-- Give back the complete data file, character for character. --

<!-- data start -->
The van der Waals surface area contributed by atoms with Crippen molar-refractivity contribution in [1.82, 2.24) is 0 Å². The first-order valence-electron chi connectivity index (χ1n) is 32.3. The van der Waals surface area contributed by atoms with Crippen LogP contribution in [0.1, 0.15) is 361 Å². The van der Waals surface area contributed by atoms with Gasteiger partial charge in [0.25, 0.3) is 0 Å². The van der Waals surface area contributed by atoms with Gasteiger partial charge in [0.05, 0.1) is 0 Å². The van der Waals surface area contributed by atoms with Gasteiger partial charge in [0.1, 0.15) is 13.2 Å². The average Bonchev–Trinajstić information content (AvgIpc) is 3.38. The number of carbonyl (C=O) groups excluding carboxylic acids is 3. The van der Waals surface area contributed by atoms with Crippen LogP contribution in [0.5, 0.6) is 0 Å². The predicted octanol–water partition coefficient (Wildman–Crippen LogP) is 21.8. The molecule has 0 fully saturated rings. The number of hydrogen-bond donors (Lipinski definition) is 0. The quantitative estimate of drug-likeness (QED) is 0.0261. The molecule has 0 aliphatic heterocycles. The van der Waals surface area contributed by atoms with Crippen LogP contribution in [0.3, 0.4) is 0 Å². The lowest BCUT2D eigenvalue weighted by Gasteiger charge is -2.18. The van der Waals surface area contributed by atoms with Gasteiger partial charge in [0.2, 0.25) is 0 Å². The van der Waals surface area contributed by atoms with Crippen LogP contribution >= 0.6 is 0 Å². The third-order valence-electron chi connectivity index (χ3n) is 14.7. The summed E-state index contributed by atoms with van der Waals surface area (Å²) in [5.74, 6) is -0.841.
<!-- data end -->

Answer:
The van der Waals surface area contributed by atoms with Crippen molar-refractivity contribution in [1.82, 2.24) is 0 Å². The first-order valence-electron chi connectivity index (χ1n) is 32.3. The van der Waals surface area contributed by atoms with Crippen LogP contribution in [0.1, 0.15) is 361 Å². The van der Waals surface area contributed by atoms with Gasteiger partial charge in [0.25, 0.3) is 0 Å². The van der Waals surface area contributed by atoms with Gasteiger partial charge in [0.05, 0.1) is 0 Å². The van der Waals surface area contributed by atoms with Gasteiger partial charge in [0.1, 0.15) is 13.2 Å². The average Bonchev–Trinajstić information content (AvgIpc) is 3.38. The number of carbonyl (C=O) groups excluding carboxylic acids is 3. The van der Waals surface area contributed by atoms with Crippen LogP contribution in [0.5, 0.6) is 0 Å². The predicted octanol–water partition coefficient (Wildman–Crippen LogP) is 21.8. The molecule has 0 fully saturated rings. The number of hydrogen-bond donors (Lipinski definition) is 0. The quantitative estimate of drug-likeness (QED) is 0.0261. The molecule has 0 aliphatic heterocycles. The van der Waals surface area contributed by atoms with Crippen LogP contribution in [0.3, 0.4) is 0 Å². The lowest BCUT2D eigenvalue weighted by Gasteiger charge is -2.18. The van der Waals surface area contributed by atoms with Gasteiger partial charge in [0.2, 0.25) is 0 Å². The van der Waals surface area contributed by atoms with Crippen LogP contribution >= 0.6 is 0 Å². The third-order valence-electron chi connectivity index (χ3n) is 14.7. The summed E-state index contributed by atoms with van der Waals surface area (Å²) in [5.74, 6) is -0.841.